It is noteworthy that Brazilian legislation is well developed in terms of guaranteeing the rights to health and general accessibility of people with disabilities, but most policies are not respected according to studies on experiences with accessibility for disabled individuals in public health units as well as legal studies (Leite & Ferraz, 2019). Said studies demonstrate the difficulty in accessing health services for disabled people due to architectural barriers, ableist attitudes and a lack of commitment and funds to provide accessible services for this group, often with specific needs. Unfortunately, there are no mechanisms that guarantee, in practice and in law, universal access in Brazil, even though it is one of the guiding principles of the SUS (Othero and Ayres, 2012).

In research by Juvêncio dos Santos Amaral et al. (2012) on accessibility to the SUS for disabled people, 64% of participants in the study reported difficulties in commuting to healthcare facilities and 42% reported inaccessibility in the internal spaces of health services. In a study by Xavier de França (2010), the sanitary facilities in 96% of the UBSs surveyed were inaccessible for people with many types of disabilities according to the architectural standards of NBR 9050.

Sulyvan de Castro et al. (2011) revealed that wait time was one of the factors reported as an obstacle in the use of health services and as a problem in both outpatient and hospital care. The authors highlighted that long wait periods can be a significant problem for users with some types of impairments, since they may have specific needs for food, hygiene and/or rest. Federal Law 10.048 guarantees disabled people, the elderly, pregnant and nursing women, and those accompanied by small children the right for priority attendance in these spaces. However, in hospital or healthcare services environments, this prioritization for a disabled person may be questioned for ethical reasons, since the individual with a disability may not be the user who needs the most care at that moment. Duarte de Rosário et al. (2013), concluded that the question of guaranteeing the right to the priority of care for people with disabilities is still not understood by many healthcare professionals as participants reported understanding this right as a privilege for disabled people and a priority for other populations.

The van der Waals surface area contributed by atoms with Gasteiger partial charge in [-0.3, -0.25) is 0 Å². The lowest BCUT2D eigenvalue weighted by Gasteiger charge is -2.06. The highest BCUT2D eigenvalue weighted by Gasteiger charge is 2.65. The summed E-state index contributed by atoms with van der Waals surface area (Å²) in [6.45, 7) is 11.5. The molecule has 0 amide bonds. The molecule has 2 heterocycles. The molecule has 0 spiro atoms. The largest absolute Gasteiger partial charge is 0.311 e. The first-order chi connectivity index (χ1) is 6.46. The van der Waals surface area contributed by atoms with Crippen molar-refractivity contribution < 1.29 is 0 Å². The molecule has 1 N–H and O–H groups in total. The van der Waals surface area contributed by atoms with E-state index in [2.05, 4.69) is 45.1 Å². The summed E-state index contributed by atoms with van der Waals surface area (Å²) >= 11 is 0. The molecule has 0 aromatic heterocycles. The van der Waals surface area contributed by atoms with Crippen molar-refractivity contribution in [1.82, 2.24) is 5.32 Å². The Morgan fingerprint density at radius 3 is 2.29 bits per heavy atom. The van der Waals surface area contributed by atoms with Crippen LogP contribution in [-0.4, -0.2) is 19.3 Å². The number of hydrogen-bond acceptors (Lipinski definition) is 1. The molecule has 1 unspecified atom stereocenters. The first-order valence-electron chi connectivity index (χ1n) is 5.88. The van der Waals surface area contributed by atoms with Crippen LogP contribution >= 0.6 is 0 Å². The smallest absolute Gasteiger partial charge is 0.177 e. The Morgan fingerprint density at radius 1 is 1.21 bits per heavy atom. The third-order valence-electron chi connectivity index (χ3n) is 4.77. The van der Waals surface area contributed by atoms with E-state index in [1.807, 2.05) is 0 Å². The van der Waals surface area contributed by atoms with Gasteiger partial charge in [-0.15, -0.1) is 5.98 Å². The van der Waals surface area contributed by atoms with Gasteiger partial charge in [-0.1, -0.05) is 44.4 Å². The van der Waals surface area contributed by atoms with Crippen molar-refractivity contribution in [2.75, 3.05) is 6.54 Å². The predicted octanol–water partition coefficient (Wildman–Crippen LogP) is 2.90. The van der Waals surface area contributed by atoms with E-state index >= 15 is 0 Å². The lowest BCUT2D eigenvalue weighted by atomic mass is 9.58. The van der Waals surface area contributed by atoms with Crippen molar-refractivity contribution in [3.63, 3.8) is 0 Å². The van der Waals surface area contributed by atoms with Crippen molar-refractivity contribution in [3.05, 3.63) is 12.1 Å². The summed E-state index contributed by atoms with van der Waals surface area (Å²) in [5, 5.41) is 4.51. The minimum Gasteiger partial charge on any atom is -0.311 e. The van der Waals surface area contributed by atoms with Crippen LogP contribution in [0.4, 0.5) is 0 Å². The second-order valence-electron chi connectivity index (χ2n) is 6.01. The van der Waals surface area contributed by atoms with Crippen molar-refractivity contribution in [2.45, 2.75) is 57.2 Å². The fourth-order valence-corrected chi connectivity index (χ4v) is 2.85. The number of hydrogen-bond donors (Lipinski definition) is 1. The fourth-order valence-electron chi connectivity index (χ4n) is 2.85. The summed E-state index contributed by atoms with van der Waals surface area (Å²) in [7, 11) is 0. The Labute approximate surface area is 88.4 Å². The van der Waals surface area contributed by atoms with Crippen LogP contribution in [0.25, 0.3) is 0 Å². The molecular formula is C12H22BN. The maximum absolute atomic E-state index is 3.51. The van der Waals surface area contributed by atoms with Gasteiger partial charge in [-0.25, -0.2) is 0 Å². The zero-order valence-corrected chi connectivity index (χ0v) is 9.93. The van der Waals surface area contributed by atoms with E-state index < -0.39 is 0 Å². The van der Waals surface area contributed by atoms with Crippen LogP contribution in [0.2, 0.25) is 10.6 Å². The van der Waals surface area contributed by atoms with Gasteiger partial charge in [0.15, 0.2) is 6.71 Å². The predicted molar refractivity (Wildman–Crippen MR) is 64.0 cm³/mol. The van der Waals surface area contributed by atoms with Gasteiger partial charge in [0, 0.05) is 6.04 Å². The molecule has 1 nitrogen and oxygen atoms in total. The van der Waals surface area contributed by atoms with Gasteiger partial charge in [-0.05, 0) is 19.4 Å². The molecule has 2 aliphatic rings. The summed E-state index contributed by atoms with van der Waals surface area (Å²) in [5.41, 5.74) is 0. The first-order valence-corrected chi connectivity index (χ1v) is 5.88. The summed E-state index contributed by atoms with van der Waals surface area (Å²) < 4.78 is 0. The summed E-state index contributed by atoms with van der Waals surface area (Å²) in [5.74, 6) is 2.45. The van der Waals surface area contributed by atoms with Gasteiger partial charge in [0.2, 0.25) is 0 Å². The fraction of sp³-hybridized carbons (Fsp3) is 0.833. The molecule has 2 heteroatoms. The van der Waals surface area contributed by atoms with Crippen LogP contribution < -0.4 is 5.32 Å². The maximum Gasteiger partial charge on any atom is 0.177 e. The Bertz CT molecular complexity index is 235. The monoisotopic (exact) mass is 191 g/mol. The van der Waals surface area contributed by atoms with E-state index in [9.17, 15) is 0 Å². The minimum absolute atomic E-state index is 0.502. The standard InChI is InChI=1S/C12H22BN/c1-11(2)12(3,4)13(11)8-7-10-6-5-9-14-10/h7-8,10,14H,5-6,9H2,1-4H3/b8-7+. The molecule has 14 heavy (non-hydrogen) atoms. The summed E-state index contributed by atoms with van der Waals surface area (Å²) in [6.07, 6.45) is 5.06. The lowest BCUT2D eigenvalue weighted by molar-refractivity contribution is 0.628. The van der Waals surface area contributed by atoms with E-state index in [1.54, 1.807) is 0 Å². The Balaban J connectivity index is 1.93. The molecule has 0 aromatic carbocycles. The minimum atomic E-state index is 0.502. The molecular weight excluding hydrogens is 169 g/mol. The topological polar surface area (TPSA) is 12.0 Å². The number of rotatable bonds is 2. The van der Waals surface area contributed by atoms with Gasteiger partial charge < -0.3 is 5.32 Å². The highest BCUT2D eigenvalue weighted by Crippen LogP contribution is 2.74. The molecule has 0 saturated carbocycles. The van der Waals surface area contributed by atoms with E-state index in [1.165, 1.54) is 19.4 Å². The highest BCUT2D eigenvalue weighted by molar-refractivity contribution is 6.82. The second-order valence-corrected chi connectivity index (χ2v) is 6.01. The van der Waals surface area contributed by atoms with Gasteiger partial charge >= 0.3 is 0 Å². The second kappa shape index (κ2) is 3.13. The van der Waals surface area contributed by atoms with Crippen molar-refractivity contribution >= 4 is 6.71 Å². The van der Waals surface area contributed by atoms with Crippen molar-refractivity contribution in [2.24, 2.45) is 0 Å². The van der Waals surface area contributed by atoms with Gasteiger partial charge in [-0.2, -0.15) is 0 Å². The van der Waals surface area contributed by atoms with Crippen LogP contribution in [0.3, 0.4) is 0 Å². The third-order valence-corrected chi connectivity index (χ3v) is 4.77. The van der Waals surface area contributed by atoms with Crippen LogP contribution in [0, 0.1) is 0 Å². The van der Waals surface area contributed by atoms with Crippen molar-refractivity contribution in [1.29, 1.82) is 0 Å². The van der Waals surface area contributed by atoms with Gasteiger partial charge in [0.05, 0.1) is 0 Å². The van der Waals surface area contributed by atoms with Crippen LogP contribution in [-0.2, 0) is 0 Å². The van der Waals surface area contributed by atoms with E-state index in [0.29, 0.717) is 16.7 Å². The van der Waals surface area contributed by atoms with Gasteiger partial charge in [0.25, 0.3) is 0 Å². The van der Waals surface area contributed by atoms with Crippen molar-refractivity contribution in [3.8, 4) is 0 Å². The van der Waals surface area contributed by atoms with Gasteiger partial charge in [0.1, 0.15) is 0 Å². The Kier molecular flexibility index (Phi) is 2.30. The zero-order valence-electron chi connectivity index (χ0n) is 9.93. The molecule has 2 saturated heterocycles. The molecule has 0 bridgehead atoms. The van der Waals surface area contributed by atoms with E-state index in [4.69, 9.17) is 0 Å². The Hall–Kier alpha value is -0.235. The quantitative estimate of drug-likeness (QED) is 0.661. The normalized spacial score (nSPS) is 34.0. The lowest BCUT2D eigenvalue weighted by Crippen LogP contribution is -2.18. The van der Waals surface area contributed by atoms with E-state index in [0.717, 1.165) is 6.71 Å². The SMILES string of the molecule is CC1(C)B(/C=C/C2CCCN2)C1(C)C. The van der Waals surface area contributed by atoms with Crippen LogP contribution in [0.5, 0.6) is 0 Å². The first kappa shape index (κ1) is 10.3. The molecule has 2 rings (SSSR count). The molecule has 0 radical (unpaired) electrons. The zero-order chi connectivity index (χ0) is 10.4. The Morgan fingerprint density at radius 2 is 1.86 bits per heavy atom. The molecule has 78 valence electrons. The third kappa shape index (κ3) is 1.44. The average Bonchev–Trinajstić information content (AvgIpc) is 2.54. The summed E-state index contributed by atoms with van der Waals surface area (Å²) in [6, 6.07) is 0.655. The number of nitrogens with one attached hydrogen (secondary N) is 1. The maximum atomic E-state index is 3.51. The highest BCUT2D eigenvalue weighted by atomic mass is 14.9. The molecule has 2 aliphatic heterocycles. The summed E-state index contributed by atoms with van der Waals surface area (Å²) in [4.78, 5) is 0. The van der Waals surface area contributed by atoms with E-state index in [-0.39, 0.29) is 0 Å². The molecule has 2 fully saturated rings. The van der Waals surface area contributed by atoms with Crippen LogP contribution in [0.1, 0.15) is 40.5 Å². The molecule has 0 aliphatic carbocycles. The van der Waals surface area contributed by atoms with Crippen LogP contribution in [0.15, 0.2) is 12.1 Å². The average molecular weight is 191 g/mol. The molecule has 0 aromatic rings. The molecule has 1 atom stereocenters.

According to Sulyvan de Castro et al. (2011), other factors that presented obstacles to the adequate use of health services by disabled people were difficulties with parking, inadequate accessible parking spaces and a scarcity of ramps or electromechanical devices to allow individuals with mobility impairments to enter or move between rooms of establishments. The authors noted a lack of elevators and signage for people with disabilities as well as insufficient seating in waiting rooms and a shortage of wheelchairs. Sulyvan de Castro et al. also noted that in some inaccessible healthcare centers, staff asked that patients with physical disabilities have an escort or attendant carry them throughout the facility. If the patient was without an escort or the escort was unable to carry the individual with disabilities, he or she was dependent on the willingness of healthcare professionals to carry them for mobility inside of the healthcare facility.